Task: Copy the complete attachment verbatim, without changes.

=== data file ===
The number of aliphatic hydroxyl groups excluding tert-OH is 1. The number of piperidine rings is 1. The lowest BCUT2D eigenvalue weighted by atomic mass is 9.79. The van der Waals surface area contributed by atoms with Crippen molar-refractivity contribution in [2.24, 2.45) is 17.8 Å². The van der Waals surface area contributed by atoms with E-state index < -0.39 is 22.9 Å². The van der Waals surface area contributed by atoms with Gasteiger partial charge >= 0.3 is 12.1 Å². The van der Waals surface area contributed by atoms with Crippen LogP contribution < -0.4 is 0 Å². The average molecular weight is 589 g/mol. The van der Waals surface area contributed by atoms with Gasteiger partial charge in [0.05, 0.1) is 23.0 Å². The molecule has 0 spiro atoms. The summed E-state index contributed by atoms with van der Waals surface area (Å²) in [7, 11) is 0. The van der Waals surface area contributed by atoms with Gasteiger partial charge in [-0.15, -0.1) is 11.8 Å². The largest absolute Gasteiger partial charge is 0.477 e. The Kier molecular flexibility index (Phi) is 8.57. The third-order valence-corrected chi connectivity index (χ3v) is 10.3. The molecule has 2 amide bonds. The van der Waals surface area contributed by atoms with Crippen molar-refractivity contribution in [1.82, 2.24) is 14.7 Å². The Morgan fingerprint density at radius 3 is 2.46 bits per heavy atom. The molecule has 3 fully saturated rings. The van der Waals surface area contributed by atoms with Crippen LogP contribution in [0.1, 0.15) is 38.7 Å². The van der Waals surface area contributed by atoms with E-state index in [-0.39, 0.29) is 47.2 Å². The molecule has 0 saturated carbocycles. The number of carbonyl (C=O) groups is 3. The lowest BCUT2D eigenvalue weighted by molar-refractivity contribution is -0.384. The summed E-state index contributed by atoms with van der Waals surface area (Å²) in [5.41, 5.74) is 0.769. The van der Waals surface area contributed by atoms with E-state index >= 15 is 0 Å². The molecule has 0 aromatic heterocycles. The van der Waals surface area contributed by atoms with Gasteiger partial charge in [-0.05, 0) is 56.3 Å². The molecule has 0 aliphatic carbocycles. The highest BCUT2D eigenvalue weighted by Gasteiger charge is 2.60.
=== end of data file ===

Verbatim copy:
The number of aliphatic hydroxyl groups excluding tert-OH is 1. The number of piperidine rings is 1. The lowest BCUT2D eigenvalue weighted by atomic mass is 9.79. The van der Waals surface area contributed by atoms with Crippen molar-refractivity contribution in [2.24, 2.45) is 17.8 Å². The van der Waals surface area contributed by atoms with E-state index < -0.39 is 22.9 Å². The van der Waals surface area contributed by atoms with Gasteiger partial charge >= 0.3 is 12.1 Å². The van der Waals surface area contributed by atoms with Crippen LogP contribution < -0.4 is 0 Å². The average molecular weight is 589 g/mol. The van der Waals surface area contributed by atoms with Gasteiger partial charge in [0.05, 0.1) is 23.0 Å². The molecule has 0 spiro atoms. The summed E-state index contributed by atoms with van der Waals surface area (Å²) in [7, 11) is 0. The van der Waals surface area contributed by atoms with Gasteiger partial charge in [-0.15, -0.1) is 11.8 Å². The largest absolute Gasteiger partial charge is 0.477 e. The Kier molecular flexibility index (Phi) is 8.57. The third-order valence-corrected chi connectivity index (χ3v) is 10.3. The molecule has 2 amide bonds. The van der Waals surface area contributed by atoms with Crippen molar-refractivity contribution in [1.82, 2.24) is 14.7 Å². The Morgan fingerprint density at radius 3 is 2.46 bits per heavy atom. The molecule has 3 fully saturated rings. The van der Waals surface area contributed by atoms with Crippen LogP contribution in [0.1, 0.15) is 38.7 Å². The van der Waals surface area contributed by atoms with E-state index in [-0.39, 0.29) is 47.2 Å². The molecule has 0 saturated carbocycles. The number of carbonyl (C=O) groups is 3. The lowest BCUT2D eigenvalue weighted by molar-refractivity contribution is -0.384. The summed E-state index contributed by atoms with van der Waals surface area (Å²) in [5.41, 5.74) is 0.769. The van der Waals surface area contributed by atoms with E-state index >= 15 is 0 Å². The molecule has 0 aromatic heterocycles. The van der Waals surface area contributed by atoms with Gasteiger partial charge in [-0.05, 0) is 56.3 Å². The molecule has 0 aliphatic carbocycles. The highest BCUT2D eigenvalue weighted by Gasteiger charge is 2.60.